A call was already scheduled with our recruiter and this candidate for 9 am the morning of.  So - our recruiter called her at 9, got voicemail and left a message.  Around 10 or so she called me to say "I haven't heard from __________ yet - should I call again?"  I said no.  Leave it.

So by 1:30 we hadn't heard from her.  We knew it was about a 1/2 hour drive to the client.  So - one more call was made.   Candidate answered "Oh yes.  I was going to call you.  Can we reschedule for next week? I had to bring my child home from school.  She's sick."

Recruiter calls me to bring me up to speed.  "What should we do?"  I said "I don't buy it.  So - she's out.  Sorry."  Call her back and let her know if she can't make the interview, then we're going to pass.

So Recruiter calls her back.  Candidate answers "Hello.  Oh - my doctor is on the other line.  Can you hold on a minute?"  so Recruiter sits there, waiting....and waiting.......for 4 minutes.  I'm on the other line also waiting.  I finally suggested "Just hang up". So she did.  I said "she'll never call you again" ----------and guess what?

The candidate NEVER called her back.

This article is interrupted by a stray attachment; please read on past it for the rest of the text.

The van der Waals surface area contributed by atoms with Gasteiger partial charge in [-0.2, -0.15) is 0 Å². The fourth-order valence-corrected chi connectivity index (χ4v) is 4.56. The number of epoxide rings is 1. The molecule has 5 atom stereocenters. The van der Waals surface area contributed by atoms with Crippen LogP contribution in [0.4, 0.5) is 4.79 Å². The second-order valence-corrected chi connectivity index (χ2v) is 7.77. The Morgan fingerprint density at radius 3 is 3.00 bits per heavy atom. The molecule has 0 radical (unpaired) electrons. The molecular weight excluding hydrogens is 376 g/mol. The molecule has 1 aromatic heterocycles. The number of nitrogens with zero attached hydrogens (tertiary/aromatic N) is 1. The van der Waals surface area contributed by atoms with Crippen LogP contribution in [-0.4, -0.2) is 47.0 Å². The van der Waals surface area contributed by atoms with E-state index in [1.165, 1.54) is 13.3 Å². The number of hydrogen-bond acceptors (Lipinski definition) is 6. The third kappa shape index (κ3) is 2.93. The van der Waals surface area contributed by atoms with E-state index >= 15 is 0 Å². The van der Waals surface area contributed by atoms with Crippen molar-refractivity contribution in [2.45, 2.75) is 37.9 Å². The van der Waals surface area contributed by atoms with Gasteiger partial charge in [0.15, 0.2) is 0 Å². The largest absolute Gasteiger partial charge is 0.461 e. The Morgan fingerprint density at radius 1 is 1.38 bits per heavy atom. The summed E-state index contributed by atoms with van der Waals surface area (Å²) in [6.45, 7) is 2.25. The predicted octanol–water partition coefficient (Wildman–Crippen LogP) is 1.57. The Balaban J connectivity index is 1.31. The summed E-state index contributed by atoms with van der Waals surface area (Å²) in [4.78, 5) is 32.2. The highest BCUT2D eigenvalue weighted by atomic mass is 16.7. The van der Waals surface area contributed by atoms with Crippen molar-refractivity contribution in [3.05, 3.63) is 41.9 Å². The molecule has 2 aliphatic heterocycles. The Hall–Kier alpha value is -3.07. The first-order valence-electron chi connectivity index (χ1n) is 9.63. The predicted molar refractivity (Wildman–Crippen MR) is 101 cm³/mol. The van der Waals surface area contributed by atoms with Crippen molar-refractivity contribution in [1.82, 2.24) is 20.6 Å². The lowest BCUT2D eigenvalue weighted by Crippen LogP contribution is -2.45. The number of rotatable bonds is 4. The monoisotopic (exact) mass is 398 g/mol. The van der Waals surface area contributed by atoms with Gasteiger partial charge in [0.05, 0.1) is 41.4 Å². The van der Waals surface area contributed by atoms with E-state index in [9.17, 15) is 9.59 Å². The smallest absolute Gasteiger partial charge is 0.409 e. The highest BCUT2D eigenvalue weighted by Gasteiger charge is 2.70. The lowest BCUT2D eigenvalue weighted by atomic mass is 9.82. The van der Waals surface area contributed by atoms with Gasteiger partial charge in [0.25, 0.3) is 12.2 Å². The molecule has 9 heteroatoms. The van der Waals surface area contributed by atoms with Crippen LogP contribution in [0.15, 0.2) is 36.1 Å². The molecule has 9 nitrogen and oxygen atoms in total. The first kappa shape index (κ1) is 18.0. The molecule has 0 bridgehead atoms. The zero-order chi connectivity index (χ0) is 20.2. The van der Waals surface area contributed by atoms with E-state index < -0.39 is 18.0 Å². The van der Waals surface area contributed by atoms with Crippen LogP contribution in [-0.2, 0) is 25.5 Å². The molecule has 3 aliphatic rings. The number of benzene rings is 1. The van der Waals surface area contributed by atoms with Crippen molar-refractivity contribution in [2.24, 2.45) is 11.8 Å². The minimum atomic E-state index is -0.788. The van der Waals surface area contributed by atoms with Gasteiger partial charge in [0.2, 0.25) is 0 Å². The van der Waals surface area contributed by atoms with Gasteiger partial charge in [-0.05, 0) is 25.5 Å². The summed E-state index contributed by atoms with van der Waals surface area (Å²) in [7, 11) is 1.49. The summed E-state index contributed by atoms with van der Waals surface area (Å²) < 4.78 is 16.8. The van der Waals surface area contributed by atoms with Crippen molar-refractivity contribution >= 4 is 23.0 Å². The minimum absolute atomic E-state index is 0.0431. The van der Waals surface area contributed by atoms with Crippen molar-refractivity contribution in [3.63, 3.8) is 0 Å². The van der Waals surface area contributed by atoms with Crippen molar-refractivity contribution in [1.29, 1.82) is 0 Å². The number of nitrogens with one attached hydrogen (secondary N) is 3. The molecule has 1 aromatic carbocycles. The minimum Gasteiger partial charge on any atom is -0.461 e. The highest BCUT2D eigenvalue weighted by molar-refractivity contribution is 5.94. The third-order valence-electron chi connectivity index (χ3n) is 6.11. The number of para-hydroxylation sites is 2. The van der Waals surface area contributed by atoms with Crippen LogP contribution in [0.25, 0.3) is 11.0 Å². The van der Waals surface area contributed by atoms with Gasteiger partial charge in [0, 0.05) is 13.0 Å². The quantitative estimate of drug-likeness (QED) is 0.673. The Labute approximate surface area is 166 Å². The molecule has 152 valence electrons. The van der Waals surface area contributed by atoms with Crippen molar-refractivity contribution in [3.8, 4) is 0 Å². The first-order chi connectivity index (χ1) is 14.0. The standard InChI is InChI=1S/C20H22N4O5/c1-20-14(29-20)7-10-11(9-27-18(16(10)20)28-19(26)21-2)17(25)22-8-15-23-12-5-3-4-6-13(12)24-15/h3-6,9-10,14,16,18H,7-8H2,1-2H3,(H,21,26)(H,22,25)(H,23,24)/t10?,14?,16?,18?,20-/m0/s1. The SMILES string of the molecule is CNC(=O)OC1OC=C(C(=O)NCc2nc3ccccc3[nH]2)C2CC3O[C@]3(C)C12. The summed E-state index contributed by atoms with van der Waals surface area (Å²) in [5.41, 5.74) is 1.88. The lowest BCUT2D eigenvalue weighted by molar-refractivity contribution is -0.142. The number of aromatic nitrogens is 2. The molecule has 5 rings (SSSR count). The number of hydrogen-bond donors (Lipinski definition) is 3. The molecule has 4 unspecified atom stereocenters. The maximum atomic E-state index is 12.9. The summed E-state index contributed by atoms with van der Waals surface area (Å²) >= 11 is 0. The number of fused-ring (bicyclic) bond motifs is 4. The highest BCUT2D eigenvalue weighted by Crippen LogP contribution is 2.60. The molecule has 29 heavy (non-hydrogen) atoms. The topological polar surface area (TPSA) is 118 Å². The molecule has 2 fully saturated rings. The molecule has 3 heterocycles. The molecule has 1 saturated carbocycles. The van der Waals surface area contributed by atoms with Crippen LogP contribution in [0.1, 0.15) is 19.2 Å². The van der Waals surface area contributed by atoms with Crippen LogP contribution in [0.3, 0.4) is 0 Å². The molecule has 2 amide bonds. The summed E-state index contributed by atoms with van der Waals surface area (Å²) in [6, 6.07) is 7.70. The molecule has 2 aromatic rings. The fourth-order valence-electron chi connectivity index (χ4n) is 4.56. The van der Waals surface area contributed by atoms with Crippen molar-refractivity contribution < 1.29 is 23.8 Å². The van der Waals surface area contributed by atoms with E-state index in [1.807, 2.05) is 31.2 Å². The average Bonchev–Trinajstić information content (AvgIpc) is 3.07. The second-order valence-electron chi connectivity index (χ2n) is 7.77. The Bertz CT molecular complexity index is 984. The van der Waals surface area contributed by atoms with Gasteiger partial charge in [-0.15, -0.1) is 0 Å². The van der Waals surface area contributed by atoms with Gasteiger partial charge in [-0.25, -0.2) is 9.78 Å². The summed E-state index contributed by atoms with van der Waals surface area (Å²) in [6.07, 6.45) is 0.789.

If our recruiter would not have called her (and we're even suprised she answered) the candidate would have just into the darkness.

Reschedule?  NO WAY!!!!!!!!!!!!

Take a hint people!

Comment by bill josephson on November 29, 2012 at 11:28am

Ashley, with 32 years of recruiting experience to draw from in Accounting/Finance, Information Technology, Medical Devices Manufacturing, and Defense Engineering I've never had a positive result (sale) with a candidate who became MIA.......with the exception they may have told me they were going away and I forgot, or they might have forgotten to tell me.

Likely they changed their minds and conflict avoiders not wanting to spend the emotional capital to explain to you why they aren't following through.  Bottom line is the opportunity must not be important enough to them to be responsible no matter how they sounded as their actions count--just like dating.

I'd use the 'take away' approach leaving them that V/M or Email letting them know you're certain they must be busy and, if so, that's okay but to please let you know by a deadline time/day or you'll look for another candidate. 

Unlike dating, don't take their inaction personally as they don't know you so they aren't rejecting you.  But their behavior deteriorates towards you as your services are "no longer needed," hence of value to them.

I'm naturally trusting/forthcoming giving everyone one chance.  Recruiting has challenged my M.O.

Best of luck going forward

Comment by Wally on November 29, 2012 at 12:03pm

@Ashley, couldn't help but weigh in on this as most everybody in recruiting has had this experience! Mine involved a candidate scheduled for a client interview, who blew off my calls pre-interview and decided to move out of town for a new job. Don't worry, I finally found him and "congratulated" him!